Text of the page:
Friday, June 04, 2010

George Steinbach Interview 1975 (continued)

(continued from May 28)

George Steinbach - interviewed by Norma Pim on April 18, 1975
(Note:  This tape seems to be out of order and some of it is cut off)

In 1912 Ron Boyles, a road contractor put in the first lake out east of town.  When he got through with that he went to work right away for the Rock Island to get the Rock Island through here.  He was here about three years putting the Rock Island line in to the slaughterhouse.  They were three months on that hill.  It was a half-mile long and 42 feet deep; horses and mules did all the work.  They worked day and night on that cut.

There was no pavement until the fall of 1903.  In the spring of 1904, they paved around the square and north down to the Catholic Church and paved west to the main track of the railroad.  The following year they went on around and up to the station where you make that loop and back.  After that, pavement was in.  Steve and Jim Hickman had a Buick.  On Sunday afternoons, they would be up to Ed Jones' and they would put five people in that Buick and drive around the square, all the way up to the depot and come on back and unload them at the Drug Store for 10 cents a trip.  They would do that every Sunday.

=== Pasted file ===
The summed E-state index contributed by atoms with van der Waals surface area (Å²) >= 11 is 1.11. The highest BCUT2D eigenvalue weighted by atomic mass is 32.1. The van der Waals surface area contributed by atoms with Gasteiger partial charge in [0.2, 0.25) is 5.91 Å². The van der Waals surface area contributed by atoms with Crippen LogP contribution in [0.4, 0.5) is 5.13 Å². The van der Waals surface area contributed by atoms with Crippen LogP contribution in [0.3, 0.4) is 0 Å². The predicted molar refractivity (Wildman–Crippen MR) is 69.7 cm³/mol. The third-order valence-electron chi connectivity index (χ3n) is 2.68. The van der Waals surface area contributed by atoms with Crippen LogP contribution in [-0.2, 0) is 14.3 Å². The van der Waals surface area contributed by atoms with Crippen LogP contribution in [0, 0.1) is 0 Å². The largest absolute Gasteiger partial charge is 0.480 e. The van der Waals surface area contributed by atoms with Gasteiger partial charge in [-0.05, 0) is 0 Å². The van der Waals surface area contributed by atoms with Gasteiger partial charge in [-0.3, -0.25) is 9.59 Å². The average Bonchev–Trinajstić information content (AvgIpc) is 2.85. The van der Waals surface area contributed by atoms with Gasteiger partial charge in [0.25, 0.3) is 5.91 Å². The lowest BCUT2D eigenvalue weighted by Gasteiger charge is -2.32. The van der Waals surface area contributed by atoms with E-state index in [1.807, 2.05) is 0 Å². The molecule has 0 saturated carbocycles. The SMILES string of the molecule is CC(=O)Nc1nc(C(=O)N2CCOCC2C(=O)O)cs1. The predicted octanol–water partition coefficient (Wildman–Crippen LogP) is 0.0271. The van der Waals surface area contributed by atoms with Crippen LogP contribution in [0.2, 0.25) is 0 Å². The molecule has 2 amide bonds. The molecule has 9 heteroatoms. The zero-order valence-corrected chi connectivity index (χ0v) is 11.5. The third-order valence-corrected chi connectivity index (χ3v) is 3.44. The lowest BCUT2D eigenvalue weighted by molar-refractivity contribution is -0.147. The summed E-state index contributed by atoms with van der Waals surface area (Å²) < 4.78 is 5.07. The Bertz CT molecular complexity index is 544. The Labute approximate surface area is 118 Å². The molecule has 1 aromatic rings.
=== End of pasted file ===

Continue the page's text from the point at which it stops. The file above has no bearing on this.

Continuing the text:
Mr. Savage and Mr. Perry were operationg the Old Hotel.  There were a lot of people that went up there for their Sunday meals.  Yes sir, I'll tell you, they were putting out the merchandise.  At that time and in those days, believe it or not, we had 22 passenger trains in Chariton a day.  Every one of them stopped in town.

There were two trips going from Chariton north up to Milo & Indianola and back, two different trains, passengers and freight.  The same for trains going south, two trains would go south to St. Joe and they would come back along with lots of freight.  An hour didn't go by without a passenger train going one way or the other.  At little towns like Russell, Melrose, Lucas and Woodburn, trains would stop and the people could get on a train in the morning, come to Chariton to trade and that evening there would be a train going right back to their home.

A lot of people traveled this way.  You would be surprised how much that railroad meant to us.

Sunday afternoon everyone would dress up and go to see the trains.

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